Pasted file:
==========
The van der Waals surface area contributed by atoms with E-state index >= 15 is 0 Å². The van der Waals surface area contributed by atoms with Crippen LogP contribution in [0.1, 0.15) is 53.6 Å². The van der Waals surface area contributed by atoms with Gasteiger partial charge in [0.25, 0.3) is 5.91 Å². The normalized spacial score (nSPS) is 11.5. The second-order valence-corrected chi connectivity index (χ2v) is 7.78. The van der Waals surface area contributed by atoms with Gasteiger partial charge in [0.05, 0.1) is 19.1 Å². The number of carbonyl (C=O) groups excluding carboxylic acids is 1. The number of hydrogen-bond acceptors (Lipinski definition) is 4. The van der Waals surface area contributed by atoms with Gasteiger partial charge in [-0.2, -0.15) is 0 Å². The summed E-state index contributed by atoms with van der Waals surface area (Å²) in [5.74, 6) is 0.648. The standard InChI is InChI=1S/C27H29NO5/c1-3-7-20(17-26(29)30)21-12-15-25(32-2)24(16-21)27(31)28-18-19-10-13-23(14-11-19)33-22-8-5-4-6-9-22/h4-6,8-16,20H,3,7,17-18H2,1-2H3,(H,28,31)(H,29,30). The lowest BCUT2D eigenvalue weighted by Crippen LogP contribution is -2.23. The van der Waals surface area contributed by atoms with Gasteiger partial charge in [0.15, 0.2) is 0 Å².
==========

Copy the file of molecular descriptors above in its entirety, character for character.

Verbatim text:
The van der Waals surface area contributed by atoms with E-state index >= 15 is 0 Å². The van der Waals surface area contributed by atoms with Crippen LogP contribution in [0.1, 0.15) is 53.6 Å². The van der Waals surface area contributed by atoms with Gasteiger partial charge in [0.25, 0.3) is 5.91 Å². The normalized spacial score (nSPS) is 11.5. The second-order valence-corrected chi connectivity index (χ2v) is 7.78. The van der Waals surface area contributed by atoms with Gasteiger partial charge in [0.05, 0.1) is 19.1 Å². The number of carbonyl (C=O) groups excluding carboxylic acids is 1. The number of hydrogen-bond acceptors (Lipinski definition) is 4. The van der Waals surface area contributed by atoms with Gasteiger partial charge in [-0.2, -0.15) is 0 Å². The summed E-state index contributed by atoms with van der Waals surface area (Å²) in [5.74, 6) is 0.648. The standard InChI is InChI=1S/C27H29NO5/c1-3-7-20(17-26(29)30)21-12-15-25(32-2)24(16-21)27(31)28-18-19-10-13-23(14-11-19)33-22-8-5-4-6-9-22/h4-6,8-16,20H,3,7,17-18H2,1-2H3,(H,28,31)(H,29,30). The lowest BCUT2D eigenvalue weighted by Crippen LogP contribution is -2.23. The van der Waals surface area contributed by atoms with Gasteiger partial charge in [0.15, 0.2) is 0 Å².